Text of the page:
Declutter your home office.

30 FLOOR ’EM!

Practical and pretty options for a tidy entryway.

on the cover Retreat to a serene bedroom painted Benjamin Moore coral, one of the season’s new neutrals.

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The new

neutrals Soft hues cradle hot accent colours

ANN SUTHERLAND | Edmonton Journal PHOTOS SUPPLIED

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rom tangy yellows to vibrant blues and lush greens, home décor colours for 2013 are an eclectic palette with something for everyone, but each of these fresh touches requires a neutral base. Edmonton interior designer, Lori Elms of Lori Elms Design Group, is seeing lots of warm greys with brown undertones for wall colours. The neutral palette creates the perfect backdrop for a wide array of fashionable colours. “We’re moving away from painting a room in an intense colour such as red,” says Elms. “Instead, we’re gravitating toward using a neutral colour such as grey or soft yellow to create a blank canvas.” It’s against this clean slate that you can add pops of colour with home décor accessories in turquoise, emerald green, red or deep blue. Elms says personal preference determines which robust colour to go with as an accent. Accessorize with vases, cushions, drapes and bedding. Also consider painting a side table or bench in one of these hues to complement the neutral walls.

Benjamin Moore’s colour of the year is this soft, understated Lemon Sorbet. It can be beautifully complemented by grey with brown undertones for a neutral palette, or accented with deep emerald for a punch of dramatic colour.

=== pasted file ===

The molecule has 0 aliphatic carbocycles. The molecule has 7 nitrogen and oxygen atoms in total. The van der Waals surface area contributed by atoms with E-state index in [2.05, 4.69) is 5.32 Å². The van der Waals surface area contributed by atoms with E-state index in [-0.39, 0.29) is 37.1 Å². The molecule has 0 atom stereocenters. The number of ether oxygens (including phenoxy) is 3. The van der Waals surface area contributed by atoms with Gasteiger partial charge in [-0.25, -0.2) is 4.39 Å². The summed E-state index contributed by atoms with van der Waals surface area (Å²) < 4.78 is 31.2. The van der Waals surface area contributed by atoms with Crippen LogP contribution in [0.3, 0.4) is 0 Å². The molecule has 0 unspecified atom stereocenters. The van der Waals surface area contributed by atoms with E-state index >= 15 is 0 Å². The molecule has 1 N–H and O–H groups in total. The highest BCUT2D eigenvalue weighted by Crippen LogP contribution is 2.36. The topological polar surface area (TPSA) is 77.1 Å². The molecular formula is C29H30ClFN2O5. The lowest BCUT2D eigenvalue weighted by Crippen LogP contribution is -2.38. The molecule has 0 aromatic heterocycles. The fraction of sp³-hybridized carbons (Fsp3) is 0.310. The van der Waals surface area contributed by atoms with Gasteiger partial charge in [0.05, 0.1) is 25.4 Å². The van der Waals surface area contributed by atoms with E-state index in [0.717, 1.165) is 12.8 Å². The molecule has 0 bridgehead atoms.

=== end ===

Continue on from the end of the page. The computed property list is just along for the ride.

We’re moving away from painting a room in an intense colour such as red. Grey is a favourite neutral in this year’s paint colours. Pair it with soft yellow accessories for a mellow look, or add a splash of colour with deep red accent pieces.

Even a colour can function as a neutral. Pale coral walls bring a feeling of serenity to this bedroom, while soft creams are punctuated by bold blue in the room’s furnishings and accents.

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1

ADD SPICE TO THE BASE COLOUR with your home décor accessories. “Mixing juicy colours with softer hues, balanced with neutrals, brings a high-fashion feel to the home,” says Benjamin Moore colour expert Sharon Grech.

WHAT Modern crystal lamp with punchy red lampshade; would stand out beautifully in a study or den painted in soft greys WHERE Henry’s Purveyor of Fine Things, 10216 124th St., 780-454-6660 HOW MUCH? $249

WHAT Emerald green platter; makes a dramatic contrast to soft yellow walls WHERE Henry’s Purveyor of Fine Things, 10216 124th St., 780-4546660 HOW MUCH? Large, $63.50; Small, $56

change

WHAT Turquoise vase. Set against a soft-yellow wall, a piece like this makes a powerful impact. WHERE Henry’s Purveyor of Fine Things, 10216 124th St., 780-454-6660 WHAT DecorRest accent chair and cushion; combines two of this year’s trending colours, grey and yellow